10 Tips to Establishing a Feeder Program

By Dan Guttenplan, FNF Coaches Editor

The lifeblood of any high school football program is the feeder program at the youth level. Engage youth players now so that they are active and informed when they get to the high school level. The future rewards are well worth the sacrifice.

Garrett Shea has been organizing youth football clinics in affiliation with the Philadelphia Eagles for the past two seasons. This year, despite the pandemic, he’s had participation from more than 500 athletes from 30 different states through the Eagles Football Academy Youth Football Clinics. He recently shared tips for high school coaches who are looking to build a feeder system.

Run a clinic for youth players.

Give youth players a chance to meet your coaching staff, learn the game of football and ask questions in a fun atmosphere.

Show off your facilities.

Many 6- to 13-year-old players are used to playing on worn-out fields with old locker rooms and volunteer coaches. Impress them with your football environment.

Bring in motivational speakers.

This could be anyone from a coach on staff, alumni or current player. These youth players look up to high school athletes. Inspire them with their words.

Incorporate the parents.

Half the battle when it comes to selling kids on the sport of football is getting buy-in from their parents. Allow them to spectate at the clinics and ask questions of coaches.

Follow up with youth players.

Don’t let the conversation end at the conclusion of the clinic. Attend youth games, reach out to parents by email, and set up informational sessions each season.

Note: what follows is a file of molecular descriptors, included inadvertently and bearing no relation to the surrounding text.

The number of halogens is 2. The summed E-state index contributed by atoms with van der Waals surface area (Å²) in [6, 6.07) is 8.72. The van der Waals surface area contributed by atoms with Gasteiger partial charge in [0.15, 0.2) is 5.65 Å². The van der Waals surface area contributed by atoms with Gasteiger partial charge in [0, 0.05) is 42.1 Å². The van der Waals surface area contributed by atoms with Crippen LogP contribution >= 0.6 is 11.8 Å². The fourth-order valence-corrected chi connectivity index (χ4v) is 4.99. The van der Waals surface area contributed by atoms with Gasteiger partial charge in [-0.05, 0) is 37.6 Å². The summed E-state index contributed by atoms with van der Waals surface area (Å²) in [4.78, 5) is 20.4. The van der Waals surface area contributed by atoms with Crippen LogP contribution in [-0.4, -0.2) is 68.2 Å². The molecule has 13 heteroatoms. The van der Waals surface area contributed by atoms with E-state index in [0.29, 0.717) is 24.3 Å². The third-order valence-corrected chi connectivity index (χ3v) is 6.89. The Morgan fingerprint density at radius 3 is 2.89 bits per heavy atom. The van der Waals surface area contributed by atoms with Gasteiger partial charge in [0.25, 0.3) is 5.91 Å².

Keep it simple.

Don’t push youth players too hard with conditioning drills or full-contact workouts. Give them drills to do at home, in their garages or even in their living rooms to stay engaged.

Connect families through football.

Any time a high school coach hosts an event for youth players and parents, he is giving them a chance to connect with each other. If families come together through football, they’ll be more likely to stick with it through high school.

Build character in your own players.

The common feeling among high school players who volunteer their time is they get just as much out of it as the people they’re helping. Ask your players to volunteer at youth football events to give them an opportunity to experience that feeling.

Expand your fan base.

Not every youth player is going to play high school football. But every player might remember how impressive a coaching staff was when they hosted him for a football camp as a youth player. That’s how you build good will in the community.

Build leaders.

It’s never too early to find out which players at a particular youth level are natural leaders. Find out early, and lean on those players when they get to high school. Those are the players who will lead their classmates to success.

The Virtual Clinic

The Eagles Football Academy conducted several virtual clinics this spring after the spread of the coronavirus forced Shea and his team to shift gears.

More than 500 kids registered and participated in the Zoom sessions. Players like Eagles defensive end Brandon Graham and running back Miles Sanders served as motivational speakers during the clinics.

“When you think ‘online’, a lot of people think it’s recorded,” Shea said. “The fact is we do it live. Mom and Dad can do it with their kids. The kids and parents both loved it.”

Between each session of the clinic, Shea opens the floor to questions. Youth players and parents can speak directly to NFL players.

“From the Eagles’ perspective, they can connect with youth fans when they don’t get a chance to come to the facility,” Shea said. “It gives Eagles players access to families in their community who are fans.”

Web: www.eaglesacademies.com